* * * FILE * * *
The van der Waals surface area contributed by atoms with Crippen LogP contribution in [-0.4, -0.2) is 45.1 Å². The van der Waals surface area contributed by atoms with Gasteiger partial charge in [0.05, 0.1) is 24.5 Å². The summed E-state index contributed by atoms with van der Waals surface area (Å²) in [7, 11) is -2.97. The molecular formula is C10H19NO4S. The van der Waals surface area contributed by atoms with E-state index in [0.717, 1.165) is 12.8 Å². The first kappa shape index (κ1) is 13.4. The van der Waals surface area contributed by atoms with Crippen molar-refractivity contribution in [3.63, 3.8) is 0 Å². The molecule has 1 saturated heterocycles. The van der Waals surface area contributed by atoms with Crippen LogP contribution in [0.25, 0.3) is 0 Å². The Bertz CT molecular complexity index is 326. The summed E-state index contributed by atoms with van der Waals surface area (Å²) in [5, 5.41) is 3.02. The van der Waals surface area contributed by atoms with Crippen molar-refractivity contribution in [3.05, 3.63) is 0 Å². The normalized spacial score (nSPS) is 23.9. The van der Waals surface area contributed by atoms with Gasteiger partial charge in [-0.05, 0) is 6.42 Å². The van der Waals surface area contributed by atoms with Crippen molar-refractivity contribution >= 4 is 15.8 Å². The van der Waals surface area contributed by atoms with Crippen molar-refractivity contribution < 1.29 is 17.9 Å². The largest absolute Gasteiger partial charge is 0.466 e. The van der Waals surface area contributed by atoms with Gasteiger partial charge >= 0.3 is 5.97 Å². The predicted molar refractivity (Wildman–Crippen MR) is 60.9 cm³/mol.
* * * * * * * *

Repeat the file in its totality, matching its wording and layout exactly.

The van der Waals surface area contributed by atoms with Crippen LogP contribution in [-0.4, -0.2) is 45.1 Å². The van der Waals surface area contributed by atoms with Gasteiger partial charge in [0.05, 0.1) is 24.5 Å². The summed E-state index contributed by atoms with van der Waals surface area (Å²) in [7, 11) is -2.97. The molecular formula is C10H19NO4S. The van der Waals surface area contributed by atoms with E-state index in [0.717, 1.165) is 12.8 Å². The first kappa shape index (κ1) is 13.4. The van der Waals surface area contributed by atoms with Crippen molar-refractivity contribution in [3.63, 3.8) is 0 Å². The molecule has 1 saturated heterocycles. The van der Waals surface area contributed by atoms with Crippen LogP contribution in [0.25, 0.3) is 0 Å². The Bertz CT molecular complexity index is 326. The summed E-state index contributed by atoms with van der Waals surface area (Å²) in [5, 5.41) is 3.02. The van der Waals surface area contributed by atoms with Crippen molar-refractivity contribution in [3.05, 3.63) is 0 Å². The normalized spacial score (nSPS) is 23.9. The van der Waals surface area contributed by atoms with Gasteiger partial charge in [-0.05, 0) is 6.42 Å². The van der Waals surface area contributed by atoms with Crippen molar-refractivity contribution >= 4 is 15.8 Å². The van der Waals surface area contributed by atoms with Crippen molar-refractivity contribution < 1.29 is 17.9 Å². The largest absolute Gasteiger partial charge is 0.466 e. The van der Waals surface area contributed by atoms with Gasteiger partial charge >= 0.3 is 5.97 Å². The predicted molar refractivity (Wildman–Crippen MR) is 60.9 cm³/mol.